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Have You Played... #IDARB?

Diffusing the hashbomb

#IDARB began as a drawing of a red box posted to Twitter. Then people suggested what developer Other Ocean should do with that red box. Then they made a sports video game. #IDARB was very much a 2015 video game. And one that could be quite fun.

Even those with a bubbling hatred of sport were able to pick it up quickly. It was a standard team-based sports game where you had to get the ball into the opposing goal. But, because of the basketball-like point zones, squeaky bum time kicked in from the moment a match began. Nothing was certain; your opponent could nab a worldie for five points without much warning.

In a 2v2 situation, #IDARB could be really good. You were able to play give-and-goes with your two-dimensional, pixelated teammate, and you could make runs for crossfield passes. Implementing even a thin layer of strategy in this silly game was possible. And then Rick Astley would move along the bottom of the screen because someone used a hashbomb.

I could be a bit snotty about the whole thing when thinking back on this aspect of the game, but it wasn't actually that bad. At the time, at least, there was some enjoyment to discovering new hashbombs. Each match had its own unique hashtag – like a Jackbox room code – and people watching could influence a match by using this hashtag on Twitter, along with one of #IDARB's hashbombs. A lot of them were meme-y, and thus very of their time, but most were there to just make things more manic. If the person watching had the right hashbomb code, they could introduce decoy balls, flood the pitch, or turn the ball into a bomb. There was also one that had something to do with clowns. And a llama, maybe? You get the gist.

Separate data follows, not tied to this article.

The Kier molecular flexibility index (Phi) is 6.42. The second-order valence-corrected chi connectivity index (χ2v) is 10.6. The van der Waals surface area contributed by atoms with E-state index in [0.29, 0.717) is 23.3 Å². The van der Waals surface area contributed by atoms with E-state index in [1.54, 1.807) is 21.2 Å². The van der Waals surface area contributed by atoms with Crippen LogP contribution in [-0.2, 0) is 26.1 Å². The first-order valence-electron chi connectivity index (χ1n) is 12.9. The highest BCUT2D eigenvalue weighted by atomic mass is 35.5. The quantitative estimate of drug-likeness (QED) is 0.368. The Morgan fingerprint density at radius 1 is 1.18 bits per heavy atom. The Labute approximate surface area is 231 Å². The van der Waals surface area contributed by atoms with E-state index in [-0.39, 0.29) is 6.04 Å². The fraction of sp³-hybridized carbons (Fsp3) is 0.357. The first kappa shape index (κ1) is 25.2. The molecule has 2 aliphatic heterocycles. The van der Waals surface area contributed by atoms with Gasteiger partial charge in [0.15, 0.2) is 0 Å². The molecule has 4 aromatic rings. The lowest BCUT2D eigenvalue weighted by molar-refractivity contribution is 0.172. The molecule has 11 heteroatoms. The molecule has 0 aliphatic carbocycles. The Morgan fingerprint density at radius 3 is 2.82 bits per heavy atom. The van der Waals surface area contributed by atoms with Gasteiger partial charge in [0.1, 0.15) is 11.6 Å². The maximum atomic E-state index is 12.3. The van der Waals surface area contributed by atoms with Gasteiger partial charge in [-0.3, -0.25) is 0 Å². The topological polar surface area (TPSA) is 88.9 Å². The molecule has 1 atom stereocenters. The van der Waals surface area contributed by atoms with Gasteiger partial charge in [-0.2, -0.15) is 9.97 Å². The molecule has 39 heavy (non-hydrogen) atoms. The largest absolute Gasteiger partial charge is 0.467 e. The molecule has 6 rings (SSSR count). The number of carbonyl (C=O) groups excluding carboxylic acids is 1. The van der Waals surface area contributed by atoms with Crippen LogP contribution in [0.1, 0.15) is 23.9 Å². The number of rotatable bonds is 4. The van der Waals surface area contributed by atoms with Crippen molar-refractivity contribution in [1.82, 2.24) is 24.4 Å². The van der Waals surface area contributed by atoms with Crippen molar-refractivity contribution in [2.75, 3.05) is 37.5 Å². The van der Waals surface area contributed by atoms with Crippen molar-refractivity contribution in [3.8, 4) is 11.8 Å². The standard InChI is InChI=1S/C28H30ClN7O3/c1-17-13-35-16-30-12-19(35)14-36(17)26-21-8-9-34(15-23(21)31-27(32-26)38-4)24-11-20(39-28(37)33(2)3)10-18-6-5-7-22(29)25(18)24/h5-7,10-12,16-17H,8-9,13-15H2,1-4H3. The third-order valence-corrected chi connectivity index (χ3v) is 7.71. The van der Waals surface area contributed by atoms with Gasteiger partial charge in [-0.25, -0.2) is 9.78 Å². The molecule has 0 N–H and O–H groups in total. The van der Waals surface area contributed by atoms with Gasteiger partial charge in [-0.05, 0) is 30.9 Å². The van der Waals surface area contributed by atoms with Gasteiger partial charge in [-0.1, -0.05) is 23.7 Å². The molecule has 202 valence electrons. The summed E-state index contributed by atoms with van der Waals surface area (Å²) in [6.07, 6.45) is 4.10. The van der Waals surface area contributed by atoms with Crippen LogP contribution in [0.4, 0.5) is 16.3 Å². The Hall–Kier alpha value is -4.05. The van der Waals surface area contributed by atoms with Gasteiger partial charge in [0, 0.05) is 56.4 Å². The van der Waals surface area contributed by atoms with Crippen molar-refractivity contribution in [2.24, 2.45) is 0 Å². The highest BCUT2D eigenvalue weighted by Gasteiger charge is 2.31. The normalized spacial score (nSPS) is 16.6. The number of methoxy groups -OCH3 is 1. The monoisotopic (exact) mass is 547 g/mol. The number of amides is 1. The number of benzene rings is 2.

#IDARB began life on Twitter, and might've even been ahead of the curve when it comes to appealing to Twitch viewers, so of course it leans heavily on an Internettiness that doesn't appeal to me, personally, in 2021. What still hold up in my memory are tightly contested affairs with last ditch goals from the halfway line. That was the #IDARB ludicrousness I enjoyed.

I guess I'm old now.

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